In 1834, when the Temple of Athena Nike was discovered on the bastion next to the monumental gateway (Propylaea) to the Acropolis, it was recognized that there were many similarites between it and the temple on the Ilissus. Both were by Callicrates, the same architect who (with Ictinus) had constructed the Parthenon (Plutarch, Pericles, XIII.4). Indeed, the temple, with its Ionic tetrastyle porches and the absence of a opisthodormos, served as a precedent for the Temple of Athena Nike, both in plan and scale. They differ only in length; the cella of the temple on the Ilissus, where the cult statue was contained, was square (unlike any other fifth century example) and had an usually deep pronaos, whereas Nike lacks one altogether. There also is a similarity of architectural detail, two of which are the first known examples: the form of the column base (minus the bottom ovolo) extended around the base of the cella, and the profile of the moldings applied to the capitals of the antae, a combination of cavetto over cyma reversa over ovolo (a concave molding over a cyma, in which the upper section is convex and the lower concave, over a convex molding). Probably for the first time, too, the Attic Ionic column base had a scotia between two tori, that is, a convex molding (the torus), the scotia (a deeply concave molding), and then another torus.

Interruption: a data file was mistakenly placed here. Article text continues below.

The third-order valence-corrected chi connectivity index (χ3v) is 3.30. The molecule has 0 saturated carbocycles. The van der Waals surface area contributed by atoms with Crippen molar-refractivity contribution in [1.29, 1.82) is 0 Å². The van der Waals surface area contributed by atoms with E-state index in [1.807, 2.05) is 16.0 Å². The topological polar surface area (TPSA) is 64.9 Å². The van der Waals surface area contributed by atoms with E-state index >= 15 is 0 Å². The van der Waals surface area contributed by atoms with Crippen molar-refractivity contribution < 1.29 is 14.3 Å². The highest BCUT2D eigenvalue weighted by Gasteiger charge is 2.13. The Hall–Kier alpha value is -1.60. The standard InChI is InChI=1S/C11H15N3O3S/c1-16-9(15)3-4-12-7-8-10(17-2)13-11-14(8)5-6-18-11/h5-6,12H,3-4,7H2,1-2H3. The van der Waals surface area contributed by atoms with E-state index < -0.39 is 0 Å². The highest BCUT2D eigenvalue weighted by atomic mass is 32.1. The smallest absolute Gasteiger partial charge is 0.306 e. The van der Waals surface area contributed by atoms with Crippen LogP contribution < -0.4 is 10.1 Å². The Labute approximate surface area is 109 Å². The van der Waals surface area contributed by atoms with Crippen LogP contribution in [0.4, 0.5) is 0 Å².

Traditionally dated to the mid-fifth century BC, the Ionic temple on the Ilissus probably was built about 435-430 BC, a date some time between the construction of the Propylaea (437 BC) and the Temple of Athena Nike, which was begun about ten years later.
Stuart and Revett were not the first to notice the temple, but their drawings are the most exact. Eight plates were devoted to the building, with meticulous measurement of the volutes of the Ionic capital.
References: "Columns in Antis in the Temple on the Ilissus" (1975) by Anthony A. Barrett and Michael Vickers (1975), The Annual of the British School at Athens, 70, 11-16; Pictorial Dictionary of Ancient Athens (1971) by John Travlos; "The Date of the Temple on the Ilissos River" (1980) by Margaret M. Miles, Hesperia, 49(4), 309-325; "The Ilissos Temple Reconsidered" (1978) by Carlos Arturo Picón, American Journal of Archaeology, 82(1), 47-8; 1"Kallikrates" (1963) by Ione Mylonas Shear, Hesperia, 32(4), 375-424; Julien-David Le Roy: The Ruins of the Most Beautiful Monuments of Greece [Les Ruines des Plus Beaux Monuments de la Grèce] (1770/2004) translated by David Britt.